In the Royal Institute of British Architects’ publication titled Client Conversations: Insights into successful project outcomes, Ian Mehrtens was quoted:

“You need to spend this time to be sure that the architect really understands your intentions and vice versa so that you are able to test each other’s conception, because otherwise you find out later that you are not getting what you want and you waste time and money doing redesign.”

Digital transformation is a shift in the industry-level adoption of a technology, which requires multiple direct and indirect aspects to fit together to happen. Within development projects, this is often cross-disciplinary as well which the digital transformation needs to be adopted across the board. As digital transformation involves changes in how we work, create, communicate, and deliver architectural services, the current pandemic has had an effect to accelerate digital transformation activities across industries.

At the Royal Institute of British Architects (RIBA) in the United Kingdom, a survey with over 1,000 of its chartered members was conducted, evidencing the huge disruption of projects and the fragility of the business of architecture:

  • 79% projects delayed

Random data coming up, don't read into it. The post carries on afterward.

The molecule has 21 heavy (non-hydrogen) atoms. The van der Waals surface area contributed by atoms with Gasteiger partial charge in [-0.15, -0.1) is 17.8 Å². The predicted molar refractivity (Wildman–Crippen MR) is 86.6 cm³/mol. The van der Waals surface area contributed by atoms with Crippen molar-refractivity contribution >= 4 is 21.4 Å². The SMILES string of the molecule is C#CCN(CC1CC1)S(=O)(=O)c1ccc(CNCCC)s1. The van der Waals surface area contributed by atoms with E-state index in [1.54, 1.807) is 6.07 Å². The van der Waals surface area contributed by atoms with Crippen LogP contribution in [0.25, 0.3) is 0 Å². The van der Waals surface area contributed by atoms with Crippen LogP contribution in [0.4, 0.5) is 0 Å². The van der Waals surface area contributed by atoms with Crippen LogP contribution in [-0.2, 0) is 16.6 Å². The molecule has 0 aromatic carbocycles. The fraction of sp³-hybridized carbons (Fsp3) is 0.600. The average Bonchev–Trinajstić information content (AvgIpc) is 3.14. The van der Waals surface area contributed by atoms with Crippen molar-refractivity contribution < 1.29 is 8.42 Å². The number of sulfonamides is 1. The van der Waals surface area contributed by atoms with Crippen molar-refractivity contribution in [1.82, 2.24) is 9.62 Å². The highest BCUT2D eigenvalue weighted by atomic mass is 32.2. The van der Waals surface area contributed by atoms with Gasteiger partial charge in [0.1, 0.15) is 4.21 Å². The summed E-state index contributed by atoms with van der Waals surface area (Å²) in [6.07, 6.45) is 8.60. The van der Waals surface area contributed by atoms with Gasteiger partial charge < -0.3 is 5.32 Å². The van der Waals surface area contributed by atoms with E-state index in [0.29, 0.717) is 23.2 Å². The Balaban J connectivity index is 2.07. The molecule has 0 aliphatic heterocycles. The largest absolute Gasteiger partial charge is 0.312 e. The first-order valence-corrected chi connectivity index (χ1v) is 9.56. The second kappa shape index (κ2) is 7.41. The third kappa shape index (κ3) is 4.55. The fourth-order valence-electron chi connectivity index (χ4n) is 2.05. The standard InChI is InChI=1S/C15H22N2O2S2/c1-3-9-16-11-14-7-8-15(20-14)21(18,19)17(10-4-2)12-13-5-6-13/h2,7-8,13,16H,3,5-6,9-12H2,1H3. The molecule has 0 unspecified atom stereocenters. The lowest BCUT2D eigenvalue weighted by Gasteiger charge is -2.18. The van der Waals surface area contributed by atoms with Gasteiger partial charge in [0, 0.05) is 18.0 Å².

• 37% projects cancelled

At the American Institute of Architects, a survey conducted with 387 architecture firm leaders suggests a deeply uncertain future for the professions:

  • 67% of the firms said projects had either stopped or slowed down
  • 94% anticipate revenue to dip

A large number of architect’s work is desktop-based, especially so during the early concept and design development stages, ie. before the project begins on site. During the pandemic, we have seen some architects begin to offer virtual consultations, holding video calls, and walk around for small architecture projects such as home renovation and extension. As a typical extension project can take approximately six months to design and submit for planning permission, this work can be completed remotely.

There are also architecture practices embracing the way design proposals are presented to clients, ie. utilising augmented reality and even virtual reality to help clients visualise a scheme before they are built. This technology could be further developed for wider use to support this transformation as there have been positive responses in this method to allow clients to get more involved in the design process, communicating the design through seeing, experiencing to elevate the level of understanding from drawings.

The Importance of Working with The Right Team for Each Project